Academic journal article William and Mary Law Review

Spillovers Theory and Its Conceptual Boundaries

Academic journal article William and Mary Law Review

Spillovers Theory and Its Conceptual Boundaries

Article excerpt

INTRODUCTION

Wendy Gordon has noted that "most of IP law is concerned with internalizing positive externalities." (1) In two recent articles, Spillovers (2) (with Mark Lemley) and Evaluating the Demsetzian Trend in Copyright Law, (3) I challenge the conventional economic theory of intellectual property and specifically the idea that society ought to use intellectual property systems to internalize externalities when feasible.

The nature of the challenge--or the spillovers theory--can be viewed in two ways. I would frame the challenge as an internal one based on, and consistent with, welfare economics. In his reply to the latter article, economist Harold Demsetz seems to accept this view while critiquing aspects of the analysis. (4) Others, such as economist Anne Barron, have critiqued the articles, suggesting that the spillovers theory is inconsistent with welfare economics, necessarily relies on some other noneconomic social theory yet to be specified, and thus is truly an external challenge to the conventional economic theories of IP. (5)

What is interesting about these responses is how they frame a boundary dispute between economic and other social theories of intellectual property. That such a boundary exists is well understood. (6) What seems worth exploring, for purposes of this Article, is how we arrive at and frame the contours of the boundary through a discussion of spillovers. Claims about what lies on one side or the other of the boundary may turn on assumptions and beliefs that might not hold up on close inspection. For example, consider the reason why Julie Cohen believes spillover theory is unlikely to be valued by economics:

   The spillovers argument, however, provides no determinate
   standard.... In the real world, this objection should not be fatal;
   indeterminacy does not rule out pragmatic policymaking. Within the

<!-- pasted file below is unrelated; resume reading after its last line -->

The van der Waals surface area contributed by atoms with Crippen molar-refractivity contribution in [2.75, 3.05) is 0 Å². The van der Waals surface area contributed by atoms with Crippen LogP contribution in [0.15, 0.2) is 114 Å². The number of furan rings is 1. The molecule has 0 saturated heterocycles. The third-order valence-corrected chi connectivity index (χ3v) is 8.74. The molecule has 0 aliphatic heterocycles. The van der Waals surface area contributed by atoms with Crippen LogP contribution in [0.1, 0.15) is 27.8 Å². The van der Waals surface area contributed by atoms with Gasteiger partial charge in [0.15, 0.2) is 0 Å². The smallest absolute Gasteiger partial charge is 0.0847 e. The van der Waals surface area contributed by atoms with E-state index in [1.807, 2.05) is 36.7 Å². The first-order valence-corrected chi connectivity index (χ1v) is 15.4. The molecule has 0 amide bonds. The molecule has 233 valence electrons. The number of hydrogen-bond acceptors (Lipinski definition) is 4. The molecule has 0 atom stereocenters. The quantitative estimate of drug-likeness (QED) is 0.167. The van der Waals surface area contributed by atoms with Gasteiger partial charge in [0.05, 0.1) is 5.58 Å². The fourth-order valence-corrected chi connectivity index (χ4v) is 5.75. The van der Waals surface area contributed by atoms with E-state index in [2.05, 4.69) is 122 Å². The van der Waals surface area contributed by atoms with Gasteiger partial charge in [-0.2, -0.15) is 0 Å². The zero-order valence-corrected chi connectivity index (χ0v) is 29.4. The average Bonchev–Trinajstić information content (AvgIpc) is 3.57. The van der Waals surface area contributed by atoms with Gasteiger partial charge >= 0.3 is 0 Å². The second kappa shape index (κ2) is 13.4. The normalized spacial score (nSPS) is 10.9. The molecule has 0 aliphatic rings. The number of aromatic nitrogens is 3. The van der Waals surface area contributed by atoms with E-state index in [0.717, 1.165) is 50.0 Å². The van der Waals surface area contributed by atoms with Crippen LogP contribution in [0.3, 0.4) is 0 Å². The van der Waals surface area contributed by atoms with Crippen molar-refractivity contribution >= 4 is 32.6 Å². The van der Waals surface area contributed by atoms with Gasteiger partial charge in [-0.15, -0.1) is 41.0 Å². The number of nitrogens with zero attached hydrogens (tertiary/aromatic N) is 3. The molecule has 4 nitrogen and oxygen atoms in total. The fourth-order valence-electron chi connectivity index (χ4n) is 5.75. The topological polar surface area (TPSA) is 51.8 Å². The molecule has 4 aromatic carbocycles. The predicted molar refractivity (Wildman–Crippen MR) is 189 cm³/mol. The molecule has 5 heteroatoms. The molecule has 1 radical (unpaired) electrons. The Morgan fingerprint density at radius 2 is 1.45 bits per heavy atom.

epistemological confines of economic analysis of law, however,
   generalized reliance on "externalities" tends to be perceived as
   signaling a lack of analytical rigor. The problem, in other words,
   is not the argument itself, but rather these theorists' inability
   to provide an answer in the terms that their discipline values most
   highly. (7)

Not surprisingly, I disagree with her view of "the epistemological confines of economic analysis of law" and the perceived need for determinacy. (8) Our disagreement rests, I think, on a version or offshoot of the boundary highlighted above. Determinacy is a requirement imposed by the exigencies of policy making or decision making more generally, but it is not an epistemological requirement imposed by economics or the economic analysis of law. If one employs economic (or any other) methodologies to resolve or guide decision making through, for example, cost-benefit analysis, then one inevitably faces difficult questions about what costs and benefits count. As described below, the spillovers theory raises these questions along the boundary noted above.

In this Article, I reengage this debate and the critiques I have mentioned, and explore the boundary between economic and other social theories of intellectual property. I begin with a brief discussion of the conventional economic theories of intellectual property. Next, I discuss the spillovers theory and various critiques, and reflect on a number of conceptual boundaries that surface in this discussion.

I. A BRIEF DESCRIPTION OF THE CONVENTIONAL ECONOMIC THEORY OF INTELLECTUAL PROPERTY

The basic economic justification for intellectual property rights is that exclusive rights provide the necessary incentives for private investment in creating intellectual resources. (9) Information resources face a well-known supply-side problem common to public goods (10): the inability to cheaply exclude competitors and nonpaying consumers (free riders) presents a risk to investors perceived ex ante (prior to production), and this risk may lead to undersupply. …

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